This nonprescription availability is an important milestone for states and territories, community organizations, harm reduction advocates, those working to prevent overdose, and people at risk for overdose. State policy has evolved since the initial FDA approval of naloxone in 1971 to reduce access barriers and allow distribution to laypersons for emergency response. More than 20 years ago, harm reduction organizations spearheaded efforts to distribute naloxone to laypersons, particularly people who use drugs and their friends and families. Significant research has demonstrated naloxone is safe and effective for layperson use even with brief training.
The U.S. Food and Drug Administration on Wednesday approved selling the leading version of naloxone without a prescription, setting the overdose-reversing drug on course to become the first opioid treatment drug to be sold over the counter. It’s a move that some advocates have long sought as a way to improve access to a life-saving drug, though the exact impact will not be clear immediately.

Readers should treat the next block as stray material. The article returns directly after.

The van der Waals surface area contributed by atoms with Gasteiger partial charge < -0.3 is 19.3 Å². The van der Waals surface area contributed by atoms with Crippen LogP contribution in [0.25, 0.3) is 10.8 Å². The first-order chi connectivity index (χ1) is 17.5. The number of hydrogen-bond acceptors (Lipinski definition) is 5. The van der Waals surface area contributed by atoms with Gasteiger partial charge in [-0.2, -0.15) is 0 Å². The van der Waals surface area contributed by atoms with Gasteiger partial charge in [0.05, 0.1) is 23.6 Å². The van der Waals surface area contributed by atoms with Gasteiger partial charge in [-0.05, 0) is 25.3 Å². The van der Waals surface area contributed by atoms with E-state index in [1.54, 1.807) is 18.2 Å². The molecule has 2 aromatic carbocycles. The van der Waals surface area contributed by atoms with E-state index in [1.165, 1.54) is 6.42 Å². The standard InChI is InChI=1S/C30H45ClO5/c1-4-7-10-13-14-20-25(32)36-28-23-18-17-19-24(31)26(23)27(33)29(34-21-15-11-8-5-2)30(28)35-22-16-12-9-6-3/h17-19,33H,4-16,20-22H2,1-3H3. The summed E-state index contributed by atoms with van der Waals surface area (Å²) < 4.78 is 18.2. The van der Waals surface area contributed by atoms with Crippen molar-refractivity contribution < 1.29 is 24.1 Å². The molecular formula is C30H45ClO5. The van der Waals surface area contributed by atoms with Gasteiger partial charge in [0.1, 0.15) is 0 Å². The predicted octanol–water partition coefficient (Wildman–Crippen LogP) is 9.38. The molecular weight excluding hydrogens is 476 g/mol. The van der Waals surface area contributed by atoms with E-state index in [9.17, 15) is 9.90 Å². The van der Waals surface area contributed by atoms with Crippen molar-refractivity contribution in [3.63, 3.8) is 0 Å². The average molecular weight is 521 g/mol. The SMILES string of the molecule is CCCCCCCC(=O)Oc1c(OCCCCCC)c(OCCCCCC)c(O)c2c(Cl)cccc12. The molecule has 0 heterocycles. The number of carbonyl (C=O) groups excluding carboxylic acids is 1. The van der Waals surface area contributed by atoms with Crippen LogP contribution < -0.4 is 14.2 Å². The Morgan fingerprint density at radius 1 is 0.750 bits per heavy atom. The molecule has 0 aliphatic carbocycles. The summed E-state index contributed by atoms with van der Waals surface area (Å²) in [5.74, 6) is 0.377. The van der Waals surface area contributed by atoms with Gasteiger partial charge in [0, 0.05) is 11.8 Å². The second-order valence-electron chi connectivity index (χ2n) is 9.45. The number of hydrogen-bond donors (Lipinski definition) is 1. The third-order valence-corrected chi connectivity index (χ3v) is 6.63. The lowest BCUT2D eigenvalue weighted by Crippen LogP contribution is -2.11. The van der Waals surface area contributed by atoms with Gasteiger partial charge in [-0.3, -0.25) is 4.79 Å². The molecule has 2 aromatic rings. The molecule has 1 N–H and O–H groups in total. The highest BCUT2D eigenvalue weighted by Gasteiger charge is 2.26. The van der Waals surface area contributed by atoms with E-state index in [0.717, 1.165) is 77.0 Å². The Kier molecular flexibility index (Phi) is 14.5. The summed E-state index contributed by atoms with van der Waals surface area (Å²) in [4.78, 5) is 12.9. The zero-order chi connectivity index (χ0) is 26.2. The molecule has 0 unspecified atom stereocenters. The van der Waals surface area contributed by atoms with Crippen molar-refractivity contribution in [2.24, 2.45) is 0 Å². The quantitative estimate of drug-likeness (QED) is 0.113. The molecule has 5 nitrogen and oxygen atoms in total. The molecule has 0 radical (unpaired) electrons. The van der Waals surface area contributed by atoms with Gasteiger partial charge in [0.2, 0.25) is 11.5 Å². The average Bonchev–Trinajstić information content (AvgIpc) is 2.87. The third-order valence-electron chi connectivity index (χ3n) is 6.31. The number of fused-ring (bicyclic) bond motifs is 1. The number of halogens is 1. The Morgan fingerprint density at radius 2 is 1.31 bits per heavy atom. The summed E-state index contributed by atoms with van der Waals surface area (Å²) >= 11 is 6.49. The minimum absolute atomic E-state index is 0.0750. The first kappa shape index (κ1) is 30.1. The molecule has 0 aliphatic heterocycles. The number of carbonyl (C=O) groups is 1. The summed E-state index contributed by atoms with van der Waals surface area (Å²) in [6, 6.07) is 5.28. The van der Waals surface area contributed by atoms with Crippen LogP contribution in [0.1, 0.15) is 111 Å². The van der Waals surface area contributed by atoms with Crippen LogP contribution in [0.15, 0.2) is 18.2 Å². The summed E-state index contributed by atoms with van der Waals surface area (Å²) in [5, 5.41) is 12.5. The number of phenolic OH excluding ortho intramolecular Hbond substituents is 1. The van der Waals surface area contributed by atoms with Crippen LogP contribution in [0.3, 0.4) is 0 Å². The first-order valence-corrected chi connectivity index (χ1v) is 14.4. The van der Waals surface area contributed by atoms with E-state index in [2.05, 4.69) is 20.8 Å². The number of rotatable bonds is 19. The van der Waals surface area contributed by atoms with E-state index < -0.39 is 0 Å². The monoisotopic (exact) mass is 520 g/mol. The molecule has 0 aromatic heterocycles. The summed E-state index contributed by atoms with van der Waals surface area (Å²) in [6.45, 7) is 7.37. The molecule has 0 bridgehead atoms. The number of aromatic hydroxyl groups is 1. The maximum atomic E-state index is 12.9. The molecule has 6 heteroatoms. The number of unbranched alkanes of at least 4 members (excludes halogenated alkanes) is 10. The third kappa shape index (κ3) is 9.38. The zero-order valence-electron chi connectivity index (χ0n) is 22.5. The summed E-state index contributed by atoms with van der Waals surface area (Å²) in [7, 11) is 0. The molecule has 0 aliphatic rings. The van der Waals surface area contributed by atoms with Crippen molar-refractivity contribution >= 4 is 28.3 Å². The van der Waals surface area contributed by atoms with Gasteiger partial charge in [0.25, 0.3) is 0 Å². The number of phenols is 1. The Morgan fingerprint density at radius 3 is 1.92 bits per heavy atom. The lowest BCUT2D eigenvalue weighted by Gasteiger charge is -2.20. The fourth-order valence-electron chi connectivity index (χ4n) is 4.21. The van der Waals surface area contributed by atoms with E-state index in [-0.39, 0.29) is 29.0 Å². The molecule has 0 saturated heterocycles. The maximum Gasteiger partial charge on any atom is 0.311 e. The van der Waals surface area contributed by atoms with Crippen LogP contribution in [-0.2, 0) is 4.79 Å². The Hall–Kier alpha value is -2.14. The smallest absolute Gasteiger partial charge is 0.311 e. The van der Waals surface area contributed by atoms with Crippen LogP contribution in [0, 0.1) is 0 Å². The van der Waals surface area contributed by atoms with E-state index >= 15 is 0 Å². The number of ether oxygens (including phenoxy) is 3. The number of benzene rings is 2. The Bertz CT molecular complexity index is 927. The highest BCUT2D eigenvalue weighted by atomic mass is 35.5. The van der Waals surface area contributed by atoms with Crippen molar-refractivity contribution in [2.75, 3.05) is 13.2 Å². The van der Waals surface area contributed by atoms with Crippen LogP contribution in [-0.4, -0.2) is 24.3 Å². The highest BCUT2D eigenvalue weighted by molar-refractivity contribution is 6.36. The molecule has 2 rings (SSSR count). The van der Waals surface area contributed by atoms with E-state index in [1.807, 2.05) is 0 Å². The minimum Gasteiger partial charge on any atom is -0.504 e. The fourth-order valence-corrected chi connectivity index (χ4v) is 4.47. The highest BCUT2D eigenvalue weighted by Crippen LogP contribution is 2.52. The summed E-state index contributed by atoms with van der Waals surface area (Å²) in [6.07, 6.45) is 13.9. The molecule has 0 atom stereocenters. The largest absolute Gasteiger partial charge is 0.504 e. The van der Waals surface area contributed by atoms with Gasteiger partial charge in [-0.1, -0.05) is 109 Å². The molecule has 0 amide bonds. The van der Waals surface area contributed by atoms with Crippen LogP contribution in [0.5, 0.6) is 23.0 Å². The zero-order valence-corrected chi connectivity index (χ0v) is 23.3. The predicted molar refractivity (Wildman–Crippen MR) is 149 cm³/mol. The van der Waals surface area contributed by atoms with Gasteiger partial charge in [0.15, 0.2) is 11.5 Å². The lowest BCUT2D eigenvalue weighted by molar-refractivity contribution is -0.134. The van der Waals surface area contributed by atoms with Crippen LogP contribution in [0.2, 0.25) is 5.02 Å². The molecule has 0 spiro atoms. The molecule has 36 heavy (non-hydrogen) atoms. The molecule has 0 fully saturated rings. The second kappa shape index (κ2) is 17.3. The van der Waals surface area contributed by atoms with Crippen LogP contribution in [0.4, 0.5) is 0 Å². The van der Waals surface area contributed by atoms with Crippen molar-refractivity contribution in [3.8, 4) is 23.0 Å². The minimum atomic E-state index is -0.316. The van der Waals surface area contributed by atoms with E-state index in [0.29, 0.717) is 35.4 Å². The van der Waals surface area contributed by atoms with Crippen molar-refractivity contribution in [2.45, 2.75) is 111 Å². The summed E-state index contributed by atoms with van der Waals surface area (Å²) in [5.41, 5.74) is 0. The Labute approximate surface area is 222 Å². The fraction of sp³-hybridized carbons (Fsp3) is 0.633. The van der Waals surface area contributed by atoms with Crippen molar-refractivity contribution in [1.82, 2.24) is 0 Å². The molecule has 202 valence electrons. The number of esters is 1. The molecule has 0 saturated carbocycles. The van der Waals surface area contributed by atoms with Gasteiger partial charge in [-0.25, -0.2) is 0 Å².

Turning Point is calling on the government to make naloxone routinely available to the police, paramedics and the general public, as only treatment and healthcare staff are currently able to distribute the drug.
“We are trying to reduce the number of deaths from opiate overdoses and, as custody suites continually engage with people who are at risk of such drug poisoning it’s a very positive move, in line with the Government’s national drug strategy.
It’s unclear what will classify a business as high risk, though sources told CityNews on Tuesday that most construction sites, bars and nightclubs will be included. If needles are found on site, or if an employee discloses a substance abuse issue, a business may also be deemed high risk, as will any industry with a perceived risk of an overdose.
Drug maker Emergent BioSolutions is seeking approval from the Food and Drug Administration to sell Narcan over the counter, without need for a prescription.